With the French Forces In Afghanistan: At Crucial Point of Transition


06/26/12: Second Line of Defense’s Murielle Delaporte recently spent ten days with the French forces in Afghanistan on the ground.   We interviewed her today by phone, just after her return to Paris.  She returned on the same plane with the dead and wounded from the Taliban terrorist attack in Kapisa.

SLD: Coming back on the plane, what message would you give to the parents who have lost their sons?

Delaporte: Recognizing that I was the least important person on the flight out, I would tell these parents that their sons died in a just cause for people who deserve better than being oppressed and murdered by the Taliban.

During my time there, many of the soldiers talked about the progress in the country with a sense of pride. As a result of their daily action and commitment, many of the tasks that the French hitherto had to do now have been transferred to the Afghan forces, both military and civilians.

A Russian made Mil Mi-8 helicopter prepares to land at Forward Operating Base Airborne, Afghanistan, after a two-day snow storm, Nov. 25, 2009. The civilian operated helicopter brings mail and supplies to Soldiers at FOB Airborne. Credit: Joint Combat Camera Afghanistan, 11/25/09, Location: FORWARD OPERATING BASE AIRBORNE, Afghanistan

SLD: Give us a sense of some of your experiences and how they reflected the current situation?

Delaporte: There was a clear difference between areas that had been secured and those that have not been.  In Kapisa, in the Green Valley, the leaves are on the trees.  These provide cover and concealment for the Taliban and increase the risk to the French and Afghan soldiers.  In the open areas, the threat range from IEDS and artillery fire  to suicide bombers.  This last event led to the death of the soldiers with whom I returned back to Paris.

In contrast to Kapisa, the town of Surobi – the other area where the French are located – is largely pacified.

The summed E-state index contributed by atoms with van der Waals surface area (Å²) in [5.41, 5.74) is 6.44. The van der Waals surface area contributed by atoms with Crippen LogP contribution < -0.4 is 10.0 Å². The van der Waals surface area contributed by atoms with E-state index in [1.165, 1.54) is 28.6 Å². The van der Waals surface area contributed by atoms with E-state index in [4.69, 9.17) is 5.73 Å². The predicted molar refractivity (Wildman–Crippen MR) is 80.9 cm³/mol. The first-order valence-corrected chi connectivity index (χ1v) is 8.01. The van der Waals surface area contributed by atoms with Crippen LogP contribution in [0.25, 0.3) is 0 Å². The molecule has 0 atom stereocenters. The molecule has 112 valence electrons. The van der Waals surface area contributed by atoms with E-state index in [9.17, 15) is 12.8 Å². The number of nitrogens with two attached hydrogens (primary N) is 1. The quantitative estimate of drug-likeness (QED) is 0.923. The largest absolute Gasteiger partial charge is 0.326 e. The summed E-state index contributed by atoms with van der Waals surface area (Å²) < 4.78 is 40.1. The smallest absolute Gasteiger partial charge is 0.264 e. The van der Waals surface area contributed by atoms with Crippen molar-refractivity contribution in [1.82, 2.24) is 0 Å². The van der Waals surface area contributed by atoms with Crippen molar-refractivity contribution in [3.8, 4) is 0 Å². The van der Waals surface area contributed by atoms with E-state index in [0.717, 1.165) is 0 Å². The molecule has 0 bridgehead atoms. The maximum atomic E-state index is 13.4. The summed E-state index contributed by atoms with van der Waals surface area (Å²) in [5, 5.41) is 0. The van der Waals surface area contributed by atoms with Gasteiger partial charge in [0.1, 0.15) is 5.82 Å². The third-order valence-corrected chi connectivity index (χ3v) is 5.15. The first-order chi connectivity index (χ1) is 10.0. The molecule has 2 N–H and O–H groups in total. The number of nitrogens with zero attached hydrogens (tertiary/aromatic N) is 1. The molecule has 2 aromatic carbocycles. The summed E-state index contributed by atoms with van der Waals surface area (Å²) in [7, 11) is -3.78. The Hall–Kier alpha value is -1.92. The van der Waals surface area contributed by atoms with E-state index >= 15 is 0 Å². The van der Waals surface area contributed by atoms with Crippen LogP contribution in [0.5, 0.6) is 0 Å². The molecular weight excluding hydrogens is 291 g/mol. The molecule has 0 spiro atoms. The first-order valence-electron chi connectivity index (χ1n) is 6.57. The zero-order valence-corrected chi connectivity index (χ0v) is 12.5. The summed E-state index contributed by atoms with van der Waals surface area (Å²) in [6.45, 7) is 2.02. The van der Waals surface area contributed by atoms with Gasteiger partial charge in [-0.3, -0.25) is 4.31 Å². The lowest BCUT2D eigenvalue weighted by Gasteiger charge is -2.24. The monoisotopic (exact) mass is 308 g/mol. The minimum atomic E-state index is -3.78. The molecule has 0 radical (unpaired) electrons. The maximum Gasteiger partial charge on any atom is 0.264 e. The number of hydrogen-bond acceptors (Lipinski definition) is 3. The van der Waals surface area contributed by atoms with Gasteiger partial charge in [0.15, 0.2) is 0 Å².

SLD: You flew on an MI-8 helicopter and what was that experience like?

Delaporte: A British company has a logistical contract and operates the MI-8s.  Outside of secure bases, you always wear your helmet and flak jacket.  Heat and altitude are a concern, which constrains operational capability and flight hours for most air assets on the ground.

SLD: How important is air support to the Afghans and to the French forces?

Delaporte: It is everything.  It is one of the key elements and will grow in importance as the transition evolves.  The French military helos will become proportionally a greater part of the force as withdrawal accelerates (i.e. remaining at approximately the same level while other units drawdown).  Especially as the Mirages leave the combat theater, the role of the helos in providing air support tends to go up.

The Afghan military population has really come to appreciate air support as a key element of future success, as well as security (a Medevac ability being in particular part of any operation).  One French officer told me that the Afghan helo force should become increasingly significant in enabling the Afghan security and defense forces, as the Coalition forces gradually enable them to take over [1].

The tiger has played an important role in provided support for French and Afghan forces in Afghanistan. Credit Photo: Eurcopter

SLD: Transition is always difficult and political timetables are especially challenging, notably in the context of coalition operations.  What is your sense of this challenge?

Delaporte: A key challenge is working the relationship between the convey system and the various military “bases” which are networked to provide for security.  It is important that the two be managed in a realistic manner.

SLD: Many coalition members have announced withdrawal for next year.  Will this create a logistics traffic and log jam?

Delaporte: It could clearly happen, but the planners are anticipating this, working together to sort such a challenge out, and are capable of addressing it.  But it will have an impact on the nature of the security challenges to the remaining troops, to the Afghan population and political timetables, as maintaining security remains the primary goal.

SLD: What are you final comments?

Delaporte: I was proud to be with the French forces and have the opportunity now to tell their story from a real world operational perspective.  The courage and sacrifice the troops are making are notable and remarkable.  I do not come back with a sense that we have wasted our time and effort, as democracy has never been built in a day nor without losses…


[1] For the perspective of 2nd MAW forward just returned from Afghanistan see